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ERIC Number: EJ887051
Record Type: Journal
Publication Date: 2007-Dec
Pages: 17
Abstractor: As Provided
Reference Count: 56
ISSN: ISSN-1547-1888
A Mind Is a Terrible Thing to Erase: Black Students' Underrepresentation in Gifted Education
Ford, Donna Y.; Whiting, Gilman W.
Multiple Voices for Ethnically Diverse Exceptional Learners, v10 n1-2 p28-44 Dec 2007
In virtually every school district nationally, Black students are underrepresented in gifted education programs, including advanced placement (AP) classes. This underrepresentation exists regardless of grade level and school type. Building on a previous publication, this article addresses a central question in gifted education: Why does underrepresentation among Black students persist in gifted education despite efforts to rectify the problem? The authors review factors affecting this stubborn and pervasive educational, social, and moral issue and outline recommendations for both the recruitment and retention of African American students in gifted education. The authors' major premise is that educators' deficit orientation about African American students has a direct and profound impact on these students' being able to gain admission to gifted programs. The authors contend that educators must move beyond a deficit orientation to that of dynamic thinking if underrepresentation is to be reduced; dynamic thinking recognizes the cultural assets--the strengths and promise--of African American students. Essentially, changing our thinking about differences among children from cultural backgrounds that are different from our own is one promising strategy for recruiting and retaining Black and other culturally diverse students in gifted education. (Contains 3 endnotes and 4 tables.)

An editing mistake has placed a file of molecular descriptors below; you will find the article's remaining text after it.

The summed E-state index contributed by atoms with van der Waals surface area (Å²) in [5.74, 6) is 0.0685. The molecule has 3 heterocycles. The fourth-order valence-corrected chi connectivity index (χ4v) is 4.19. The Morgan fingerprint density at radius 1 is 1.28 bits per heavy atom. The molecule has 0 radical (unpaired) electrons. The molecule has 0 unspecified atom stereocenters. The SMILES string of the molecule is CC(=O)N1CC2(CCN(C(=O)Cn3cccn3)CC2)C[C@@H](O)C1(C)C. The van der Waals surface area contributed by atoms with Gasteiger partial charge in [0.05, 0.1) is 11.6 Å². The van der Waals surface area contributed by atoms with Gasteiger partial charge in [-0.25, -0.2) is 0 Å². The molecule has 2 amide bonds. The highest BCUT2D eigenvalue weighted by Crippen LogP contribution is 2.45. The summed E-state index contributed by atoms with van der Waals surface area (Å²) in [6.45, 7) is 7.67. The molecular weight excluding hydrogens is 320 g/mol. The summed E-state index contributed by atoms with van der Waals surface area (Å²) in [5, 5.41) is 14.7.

Division for Culturally and Linguistically Diverse Learners, Council for Exceptional Children. 1110 North Glebe Road Suite 300, Arlington, VA 22201. Tel: 888-232-7733; Fax: 703-264-9494; e-mail:; Web site:
Publication Type: Journal Articles; Reports - Descriptive
Education Level: Elementary Secondary Education; High Schools
Audience: N/A
Language: English
Sponsor: N/A
Authoring Institution: N/A